One in two marriages end in divorce, but for a lot of warring couples, whether children are involved or not, the stakes are financially and emotionally too high to rule out a possible reconciliation.
Last month, reports surfaced that Angelina Jolie and Brad Pitt were working to “consciously recouple” after spiritual counselling sessions and his promise to stop drinking.
“They decided to make a fresh start,” the couple’s biographer Ian Halperin recently said, while Angelina admitted “we’re all trying our best to heal our family”.
Then came sightings of power couple Anthony Bell and Kelly Landry working together to put parenthood first by attending “parenting workshops”, according to friends.
Only months earlier the pair were engaged in one of the most vitriolic court disputes Sydney has seen over their failed marriage.
It was nasty stuff.
Landry claimed in court during a failed AVO attempt that she felt threatened in the relationship and implied infidelity; Bell accused her of having a drinking problem.
But as the couple appear to be attempting to salvage their high-profile relationship, there is a new approach to salvaging the best bits of a marriage.
Alongside counselling and parenting workshops, a “reconciliation contract” for marriages is now being used by lawyers in the US to settle grievances before divorce.
A more emotionally charged version of a pre or post nuptial agreement, the contract combines promises of conduct with how assets and finances might be divvied up should the contract fail.
In Australia, under the Family Law Act, prenuptial agreements are legally referred to as Binding Financial Agreements and can be entered into at all stages of a relationship, including before a reconciliation.
But other than the financial conditions, those for behaviour are only “acts of good faith” under Australian law.
Dan Auerbach, a senior relationship counsellor with Sydney’s Associated Counsellors and Psychologists, said a “relationship contract” had “good and bad elements”.
“What it’s saying is, ‘can we put a hold on divorce’ until some of the key things that really disrupt the relationship are addressed.
“Being able to name some of the non-negotiables — abuse, addiction or serious betrayals of trust — are important to moving forward.”
With 113,595 marriages registered in 2015 and 48,517 divorces granted in the same year, what are Australian couples doing wrong?
Auerbach believes couples who were once afforded guidance through extended family interaction, religious institutions and closer knit communities, are now bereft of information on how to work through the natural ups and downs of long-term commitment.
“People are very sensitive,” he says. “We have a strong need to attach to each other and to feel like we can rely on each other emotionally, but we misunderstand each other.
“We’re learning more in the last 50 to 60 years how human beings bond, how they predictably get frustrated with each other, how relationships go wrong, but I don’t think a lot of that information has made it into the mainstream.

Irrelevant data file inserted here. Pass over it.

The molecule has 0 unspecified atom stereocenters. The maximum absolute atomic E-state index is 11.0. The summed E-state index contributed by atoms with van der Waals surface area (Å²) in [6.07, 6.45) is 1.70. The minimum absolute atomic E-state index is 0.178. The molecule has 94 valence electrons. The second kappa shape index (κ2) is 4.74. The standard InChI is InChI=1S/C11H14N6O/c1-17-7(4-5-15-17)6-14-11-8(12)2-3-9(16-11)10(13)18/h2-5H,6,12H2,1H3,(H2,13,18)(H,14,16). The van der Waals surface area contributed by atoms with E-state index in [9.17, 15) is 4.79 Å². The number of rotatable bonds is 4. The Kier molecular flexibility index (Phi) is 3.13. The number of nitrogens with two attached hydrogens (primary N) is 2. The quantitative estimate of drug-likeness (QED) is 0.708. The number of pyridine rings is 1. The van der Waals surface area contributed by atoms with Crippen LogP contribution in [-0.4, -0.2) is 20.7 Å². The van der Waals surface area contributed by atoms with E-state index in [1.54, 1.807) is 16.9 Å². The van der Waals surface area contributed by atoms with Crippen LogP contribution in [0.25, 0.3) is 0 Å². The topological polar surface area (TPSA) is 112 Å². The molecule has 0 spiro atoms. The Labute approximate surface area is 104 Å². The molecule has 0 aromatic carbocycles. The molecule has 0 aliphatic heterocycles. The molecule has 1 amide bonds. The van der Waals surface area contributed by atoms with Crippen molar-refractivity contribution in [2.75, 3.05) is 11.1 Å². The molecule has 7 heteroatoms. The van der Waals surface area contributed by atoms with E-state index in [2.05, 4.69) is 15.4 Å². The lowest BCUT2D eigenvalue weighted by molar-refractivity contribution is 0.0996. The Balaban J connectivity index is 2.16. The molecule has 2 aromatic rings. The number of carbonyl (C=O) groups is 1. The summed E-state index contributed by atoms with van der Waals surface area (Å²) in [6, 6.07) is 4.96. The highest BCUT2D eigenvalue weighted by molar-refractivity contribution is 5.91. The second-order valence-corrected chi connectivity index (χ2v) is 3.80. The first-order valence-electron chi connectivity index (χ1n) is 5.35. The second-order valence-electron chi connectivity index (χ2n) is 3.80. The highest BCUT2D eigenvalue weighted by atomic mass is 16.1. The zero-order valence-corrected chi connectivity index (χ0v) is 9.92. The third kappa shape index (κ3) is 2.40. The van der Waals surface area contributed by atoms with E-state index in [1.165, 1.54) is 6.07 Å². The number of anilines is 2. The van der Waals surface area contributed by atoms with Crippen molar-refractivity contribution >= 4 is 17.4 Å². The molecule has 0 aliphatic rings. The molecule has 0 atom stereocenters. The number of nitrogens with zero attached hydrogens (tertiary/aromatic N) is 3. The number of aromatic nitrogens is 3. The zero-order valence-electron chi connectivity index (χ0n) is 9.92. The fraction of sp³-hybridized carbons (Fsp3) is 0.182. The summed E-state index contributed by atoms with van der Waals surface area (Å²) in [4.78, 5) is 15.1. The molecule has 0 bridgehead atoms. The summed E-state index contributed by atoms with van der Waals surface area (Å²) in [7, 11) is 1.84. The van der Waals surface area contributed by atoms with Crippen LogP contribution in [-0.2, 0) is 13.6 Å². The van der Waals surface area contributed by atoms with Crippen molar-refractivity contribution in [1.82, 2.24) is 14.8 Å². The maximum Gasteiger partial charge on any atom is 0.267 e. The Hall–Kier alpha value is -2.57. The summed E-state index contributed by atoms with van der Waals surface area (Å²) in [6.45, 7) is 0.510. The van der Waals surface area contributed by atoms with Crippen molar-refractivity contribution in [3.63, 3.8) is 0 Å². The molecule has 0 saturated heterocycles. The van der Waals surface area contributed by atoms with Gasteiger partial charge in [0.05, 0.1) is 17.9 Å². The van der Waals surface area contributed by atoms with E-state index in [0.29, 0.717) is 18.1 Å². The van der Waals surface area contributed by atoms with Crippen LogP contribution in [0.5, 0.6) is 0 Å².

“We can either get frustrated and protest angrily, or we can withdraw and shutdown, and unfortunately these two behaviours can feed on each other.
“There are many ways we can miscue.”
Slater and Gordon Lawyers’ family law accredited specialist Heather McKinnon says a court “has no power to do anything other than regulate finance and parenting matters in Australia.
“You can put lifestyle clauses in as an act of good faith but they can’t be enforced if one party breaches,” she says.
“Relationships can’t be controlled with a contract. Look at the marriage equality debate. Why shouldn’t the regulation of everyone’s relationship be the same? Why have we got two sets of laws?”
It comes as the nature of complex human relationships continues to shape and inform how our society engages in Binding Financial Agreements.
The High Court of Australia is expected to release a decision on the power of prenuptial agreements any day now, following the marriage breakdown of a foreign citizen and her now late husband.
“(It) will give guidelines to us about whether it is appropriate for interpersonal relationships to be managed like commercial contracts,” McKinnon says.
“The problem with human relationships is that it is impossible to predict certainty.
“Over a lifetime, a relationship will be impacted by events such as health problems, the demands of parenting, one party becoming the support spouse and jeopardising their earning capacity, or the onset of extended family commitments, such as caring for elderly relatives.
“It would be nice (if you could) put a relationship in a box and sign an agreement as to what you will do if it all goes wrong, but gazing into a crystal ball to predict the future, is something that humans have not perfected.”
McKinnon, who has been practising family law for more than 35 years, says she has seen a lot of relationships where couples separate and reconcile, and separate and reconcile.
“It’s a very common phenomenon.”
Read More: The Daily Telegraph
By: Marie HoggBack to News
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